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Monday, June 17th, 2024
the Week of Proper 6 / Ordinary 11
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Bible Commentaries
1 Corinthians 8

Robertson's Word Pictures in the New TestamentRobertson's Word Pictures

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Verse 1

Now concerning things sacrificed to idols (περ δε των ειδωλοθυτων). Plainly the Corinthians had asked also about this problem in their letter to Paul (1 Corinthians 7:1). This compound adjective (ειδωλον, idol, θυτος, verbal adjective from θυω, to sacrifice) is still found only in the N.T. and ecclesiastical writers, not so far in the papyri. We have seen this problem mentioned in the decision of the Jerusalem Conference (Acts 15:29; Acts 21:25). The connection between idolatry and impurity was very close, especially in Corinth. See both topics connected in Revelation 2:14; Revelation 2:20. By ειδωλοθυτα was meant the portion of the flesh left over after the heathen sacrifices. The heathen called it ιεροθυτον (1 Corinthians 10:28). This leftover part "was either eaten sacrificially, or taken home for private meals, or sold in the markets" (Robertson and Plummer). What were Christians to do about eating such portions either buying in the market or eating in the home of another or at the feast to the idol? Three questions are thus involved and Paul discusses them all. There was evidently difference of opinion on the subject among the Corinthian Christians. Aspects of the matter come forward not touched on in the Jerusalem Conference to which Paul does not here allude, though he does treat it in Galatians 2:1-10. There was the more enlightened group who acted on the basis of their superior knowledge about the non-existence of the gods represented by the idols.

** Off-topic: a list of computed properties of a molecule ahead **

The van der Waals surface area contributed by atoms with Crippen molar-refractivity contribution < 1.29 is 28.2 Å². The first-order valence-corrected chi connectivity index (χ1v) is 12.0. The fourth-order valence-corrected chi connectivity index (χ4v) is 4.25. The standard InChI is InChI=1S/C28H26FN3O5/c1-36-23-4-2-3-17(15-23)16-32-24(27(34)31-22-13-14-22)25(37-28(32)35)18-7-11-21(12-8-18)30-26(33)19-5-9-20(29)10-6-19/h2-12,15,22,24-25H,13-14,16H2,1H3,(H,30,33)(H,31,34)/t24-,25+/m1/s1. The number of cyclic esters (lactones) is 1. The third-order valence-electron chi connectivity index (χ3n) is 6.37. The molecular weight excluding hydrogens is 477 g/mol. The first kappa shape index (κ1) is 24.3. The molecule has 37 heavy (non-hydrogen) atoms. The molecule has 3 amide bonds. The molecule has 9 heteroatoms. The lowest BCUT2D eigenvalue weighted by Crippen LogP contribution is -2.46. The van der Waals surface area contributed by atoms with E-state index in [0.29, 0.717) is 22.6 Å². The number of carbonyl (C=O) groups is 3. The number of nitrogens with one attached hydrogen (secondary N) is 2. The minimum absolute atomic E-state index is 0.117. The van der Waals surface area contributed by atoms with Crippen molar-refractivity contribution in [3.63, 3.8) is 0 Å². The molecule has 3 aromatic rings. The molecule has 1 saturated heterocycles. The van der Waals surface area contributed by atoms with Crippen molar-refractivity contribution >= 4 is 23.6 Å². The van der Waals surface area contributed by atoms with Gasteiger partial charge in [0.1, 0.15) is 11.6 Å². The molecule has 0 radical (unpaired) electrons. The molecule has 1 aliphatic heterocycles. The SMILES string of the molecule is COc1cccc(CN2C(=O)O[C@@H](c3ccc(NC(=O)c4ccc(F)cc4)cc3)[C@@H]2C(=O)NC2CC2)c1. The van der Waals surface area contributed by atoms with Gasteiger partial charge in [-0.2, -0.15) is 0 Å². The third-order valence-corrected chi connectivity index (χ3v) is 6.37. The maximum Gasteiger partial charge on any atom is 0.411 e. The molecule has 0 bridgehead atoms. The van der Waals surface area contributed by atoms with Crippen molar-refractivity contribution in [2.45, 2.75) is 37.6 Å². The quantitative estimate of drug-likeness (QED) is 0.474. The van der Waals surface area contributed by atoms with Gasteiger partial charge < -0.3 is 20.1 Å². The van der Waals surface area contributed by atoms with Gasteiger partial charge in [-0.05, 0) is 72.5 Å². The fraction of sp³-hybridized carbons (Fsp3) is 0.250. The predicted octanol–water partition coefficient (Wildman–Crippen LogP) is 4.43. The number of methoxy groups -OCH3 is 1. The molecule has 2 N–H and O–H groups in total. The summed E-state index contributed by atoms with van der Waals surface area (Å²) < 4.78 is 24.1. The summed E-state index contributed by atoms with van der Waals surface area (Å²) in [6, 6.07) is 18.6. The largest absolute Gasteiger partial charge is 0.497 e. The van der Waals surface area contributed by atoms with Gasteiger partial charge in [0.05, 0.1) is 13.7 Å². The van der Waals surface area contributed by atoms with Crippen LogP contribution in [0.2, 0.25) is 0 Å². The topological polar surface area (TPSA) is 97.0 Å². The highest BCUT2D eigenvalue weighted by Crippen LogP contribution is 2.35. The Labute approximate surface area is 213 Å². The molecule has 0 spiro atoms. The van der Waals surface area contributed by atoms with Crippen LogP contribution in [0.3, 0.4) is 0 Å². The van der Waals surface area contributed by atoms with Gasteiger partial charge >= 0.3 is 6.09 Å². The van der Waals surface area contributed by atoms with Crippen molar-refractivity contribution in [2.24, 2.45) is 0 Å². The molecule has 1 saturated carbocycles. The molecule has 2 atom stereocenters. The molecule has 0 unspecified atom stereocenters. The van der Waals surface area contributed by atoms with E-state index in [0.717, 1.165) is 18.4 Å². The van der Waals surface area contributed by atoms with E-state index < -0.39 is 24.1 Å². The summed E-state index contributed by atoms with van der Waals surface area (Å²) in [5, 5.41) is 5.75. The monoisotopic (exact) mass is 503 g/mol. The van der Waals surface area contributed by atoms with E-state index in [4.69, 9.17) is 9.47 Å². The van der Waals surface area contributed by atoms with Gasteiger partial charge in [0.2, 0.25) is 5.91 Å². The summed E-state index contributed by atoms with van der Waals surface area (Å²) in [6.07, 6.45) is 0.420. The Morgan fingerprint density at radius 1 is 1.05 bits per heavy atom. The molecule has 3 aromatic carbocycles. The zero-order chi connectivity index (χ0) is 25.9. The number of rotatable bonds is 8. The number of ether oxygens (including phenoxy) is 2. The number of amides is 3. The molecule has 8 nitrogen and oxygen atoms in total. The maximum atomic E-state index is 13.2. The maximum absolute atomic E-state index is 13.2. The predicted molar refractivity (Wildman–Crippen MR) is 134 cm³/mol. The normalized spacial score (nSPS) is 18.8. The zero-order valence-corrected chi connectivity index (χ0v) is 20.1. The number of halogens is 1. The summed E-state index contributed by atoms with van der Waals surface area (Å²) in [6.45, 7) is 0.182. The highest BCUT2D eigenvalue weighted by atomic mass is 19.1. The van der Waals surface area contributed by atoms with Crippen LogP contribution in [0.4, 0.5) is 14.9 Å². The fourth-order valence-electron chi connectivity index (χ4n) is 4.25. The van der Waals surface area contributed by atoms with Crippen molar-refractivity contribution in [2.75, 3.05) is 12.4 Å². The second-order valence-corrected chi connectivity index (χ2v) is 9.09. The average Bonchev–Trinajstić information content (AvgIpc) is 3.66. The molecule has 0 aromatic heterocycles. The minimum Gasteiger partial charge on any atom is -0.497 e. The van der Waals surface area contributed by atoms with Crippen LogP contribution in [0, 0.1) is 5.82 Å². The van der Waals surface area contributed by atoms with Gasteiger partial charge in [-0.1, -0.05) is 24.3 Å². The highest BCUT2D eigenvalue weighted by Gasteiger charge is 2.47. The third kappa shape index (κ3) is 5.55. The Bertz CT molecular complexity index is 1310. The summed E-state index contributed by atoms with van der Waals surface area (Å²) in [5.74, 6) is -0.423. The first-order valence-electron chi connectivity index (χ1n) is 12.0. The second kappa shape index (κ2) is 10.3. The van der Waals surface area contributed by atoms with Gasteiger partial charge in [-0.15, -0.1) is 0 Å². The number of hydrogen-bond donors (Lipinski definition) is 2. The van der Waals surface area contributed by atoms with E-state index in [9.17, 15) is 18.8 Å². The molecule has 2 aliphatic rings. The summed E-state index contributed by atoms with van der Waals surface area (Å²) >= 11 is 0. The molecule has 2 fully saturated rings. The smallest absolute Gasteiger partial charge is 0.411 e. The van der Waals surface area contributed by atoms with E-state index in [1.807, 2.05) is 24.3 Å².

Ye know that we all have knowledge (οιδαμεν οτ παντες γνωσιν εχομεν). This may be a quotation from the letter (Moffatt, Lit. of N.T., p. 112). Since their conversion to Christ, they know the emptiness of idol-worship. Paul admits that all Christians have this knowledge (personal experience, γνωσις), but this problem cannot be solved by knowledge.